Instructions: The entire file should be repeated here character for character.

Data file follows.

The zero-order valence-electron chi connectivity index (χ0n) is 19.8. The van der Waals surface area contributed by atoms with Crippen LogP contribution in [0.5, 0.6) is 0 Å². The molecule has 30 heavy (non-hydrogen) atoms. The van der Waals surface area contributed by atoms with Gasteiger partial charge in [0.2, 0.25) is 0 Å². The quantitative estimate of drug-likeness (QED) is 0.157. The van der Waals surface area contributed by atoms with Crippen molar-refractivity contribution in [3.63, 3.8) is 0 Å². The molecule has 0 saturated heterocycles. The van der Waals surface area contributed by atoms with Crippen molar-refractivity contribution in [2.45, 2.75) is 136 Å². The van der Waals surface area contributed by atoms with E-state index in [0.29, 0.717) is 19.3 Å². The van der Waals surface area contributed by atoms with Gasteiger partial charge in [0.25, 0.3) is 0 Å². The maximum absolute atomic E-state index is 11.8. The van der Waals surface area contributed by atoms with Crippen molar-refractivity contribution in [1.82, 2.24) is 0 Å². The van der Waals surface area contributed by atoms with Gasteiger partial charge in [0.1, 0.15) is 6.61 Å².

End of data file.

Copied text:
The zero-order valence-electron chi connectivity index (χ0n) is 19.8. The van der Waals surface area contributed by atoms with Crippen LogP contribution in [0.5, 0.6) is 0 Å². The molecule has 30 heavy (non-hydrogen) atoms. The van der Waals surface area contributed by atoms with Gasteiger partial charge in [0.2, 0.25) is 0 Å². The quantitative estimate of drug-likeness (QED) is 0.157. The van der Waals surface area contributed by atoms with Crippen molar-refractivity contribution in [3.63, 3.8) is 0 Å². The molecule has 0 saturated heterocycles. The van der Waals surface area contributed by atoms with Crippen molar-refractivity contribution in [2.45, 2.75) is 136 Å². The van der Waals surface area contributed by atoms with E-state index in [0.29, 0.717) is 19.3 Å². The van der Waals surface area contributed by atoms with Gasteiger partial charge in [0.25, 0.3) is 0 Å². The maximum absolute atomic E-state index is 11.8. The van der Waals surface area contributed by atoms with Crippen molar-refractivity contribution in [1.82, 2.24) is 0 Å². The van der Waals surface area contributed by atoms with Gasteiger partial charge in [0.1, 0.15) is 6.61 Å².